Sir Ian Botham
Sir Ian Terence Botham, OBE (born 24 November 1955) is a former England Test cricketer and Test team captain, and current cricket commentator. He was a genuine all-rounder with 14 centuries and 383 wickets in Test cricket, and remains well known by his nicknames 'Beefy' and 'Guy the Gorilla'.
While a controversial player both on and off the field at times, Botham also held a number of test cricket records, and still retains the highest number of wickets taken by any England bowler.
Botham made his Test debut for England on 28 July 1977 in the Third Test against Australia. He went on to enjoy a Test career spanning 15 years, in which he played in 102 matches.
Botham finished with 5,200 career runs at an average of 33.54; taking 383 wickets at an average of 28.40; and holding 120 catches. He is recognised as one of England's greatest Test players.
He was also England's captain for 12 Tests in 1980 and 1981. As captain Botham is generally considered to have been unsuccessful in that role. His tenure was brief and he achieved no wins, 8 draws and 4 losses. In his defence, 9 of his matches as captain were against the best team of the time, the West Indies, who won 12 out of the next 13 tests played against England.
Compared with many of cricket's greatest players, most of whom were specialists, Botham's averages are fairly ordinary. This overlooks the fact of Botham's all-rounder status, which is uncommonly achieved at world-class level. Of note Botham's first 202 wickets came at 21.20 per wicket, while his final 181 cost on average 36.43 a piece. The first figure is one that would make Botham one of the greatest bowlers of the modern era. Ranking alongside the West Indian greats Curtly Ambrose (career average 20.99), Malcolm Marshall (career average 20.94), and Joel Garner (career average 20.97). The second number depicts a player who, as a specialist bowler, would be unable to sustain a place in many test teams. This difference can be at least partially attributed to Botham's bowling pace being severely diminished by back injury.
Botham's batting, although never the equal of his bowling abilities, declined as well. With a batting average of 38.80 for his first 51 tests, substantially higher than the 28.87 he managed in his last 51 tests, again a number that would be considered unsatisfactory for a specialist batsman in most test sides.
Despite the obvious decline in his form, Botham retained his reputation of playing to extremes and so, if he played well, he could seem to win a match on his own. He was renowned as a big-hitting batsman, but with a surprisingly classical technique, and as a fast-medium paced swing bowler who could be very effective indeed when atmospheric conditions favoured his style.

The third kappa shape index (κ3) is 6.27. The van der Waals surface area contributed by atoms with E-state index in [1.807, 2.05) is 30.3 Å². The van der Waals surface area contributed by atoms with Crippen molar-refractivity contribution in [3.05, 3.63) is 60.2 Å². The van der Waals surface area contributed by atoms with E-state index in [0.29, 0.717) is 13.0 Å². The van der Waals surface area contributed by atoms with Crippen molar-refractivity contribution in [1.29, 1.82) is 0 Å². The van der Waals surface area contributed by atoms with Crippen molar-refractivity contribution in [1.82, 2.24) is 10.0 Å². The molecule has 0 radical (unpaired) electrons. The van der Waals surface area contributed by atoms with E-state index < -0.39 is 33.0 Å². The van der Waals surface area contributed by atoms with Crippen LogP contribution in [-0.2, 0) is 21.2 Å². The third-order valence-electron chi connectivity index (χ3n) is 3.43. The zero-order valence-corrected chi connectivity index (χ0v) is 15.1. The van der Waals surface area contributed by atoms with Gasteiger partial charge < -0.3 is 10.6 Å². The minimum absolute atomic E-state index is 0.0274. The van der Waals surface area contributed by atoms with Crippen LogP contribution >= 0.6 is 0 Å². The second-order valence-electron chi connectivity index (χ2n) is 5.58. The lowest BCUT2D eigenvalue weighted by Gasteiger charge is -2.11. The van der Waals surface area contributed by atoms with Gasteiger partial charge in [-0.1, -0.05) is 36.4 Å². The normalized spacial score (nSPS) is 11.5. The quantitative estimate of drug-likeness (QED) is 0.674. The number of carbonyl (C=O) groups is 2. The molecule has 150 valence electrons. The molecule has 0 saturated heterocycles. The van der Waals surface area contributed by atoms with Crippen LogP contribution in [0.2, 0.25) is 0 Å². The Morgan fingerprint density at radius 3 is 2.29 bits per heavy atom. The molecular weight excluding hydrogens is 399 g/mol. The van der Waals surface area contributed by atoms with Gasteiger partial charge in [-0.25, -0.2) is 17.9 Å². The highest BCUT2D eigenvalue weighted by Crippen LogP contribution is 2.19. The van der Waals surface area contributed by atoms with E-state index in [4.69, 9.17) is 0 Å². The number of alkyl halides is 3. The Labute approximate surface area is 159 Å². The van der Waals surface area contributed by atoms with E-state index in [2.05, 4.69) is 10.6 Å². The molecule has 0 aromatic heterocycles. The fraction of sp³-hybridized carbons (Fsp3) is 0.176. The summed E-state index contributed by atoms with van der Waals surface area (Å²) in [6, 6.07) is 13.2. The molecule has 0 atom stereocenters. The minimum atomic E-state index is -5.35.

Sir Ian Botham holds a number of test records as an all-rounder, including being the fastest (in terms of matches) to achieve the 'doubles' of 1,000 runs and 100 wickets, 2,000 runs and 200 wickets, and 3,000 runs and 300 wickets. He briefly held the world record for the greatest number of Test wickets, although his tally has subsequently been passed by several players, however he still holds the record for the highest number of test wickets taken by an England player, at 383.
Botham scored a century and took 5 wickets in an innings in the same Test match on 5 occasions. No-one else has managed this feat more than twice. In 1980, playing against India, he became the first player to score a century and take ten wickets in a Test match (Alan Davidson was the first to score 100 runs and take 10 wickets in a Test but that did not include a century).
During the 1981 Ashes, Botham set a record of six sixes in a single Ashes Test Match at Old Trafford. That record remained unbroken until 7 August 2005, when Andrew Flintoff scored five in the first innings and four in the second innings of the second Test at Edgbaston, and again until 12 September 2005, when Kevin Pietersen hit seven sixes in the second innings of the last Test, at The Oval.
Botham has also been a prominent fundraiser for charity undertaking a total of 11 long-distance charity walks. His first, in 1985, was a 900-mile trek from John O'Groats to Land's End. His efforts were inspired after a visit to Taunton's Musgrove Park Hospital for treatment on a broken toe, when he took a wrong turn into a children's ward, and was shocked to learn that some of the children had only weeks to live.
He has since raised more than ten million pounds, with the charity Leukaemia Research among the causes to benefit.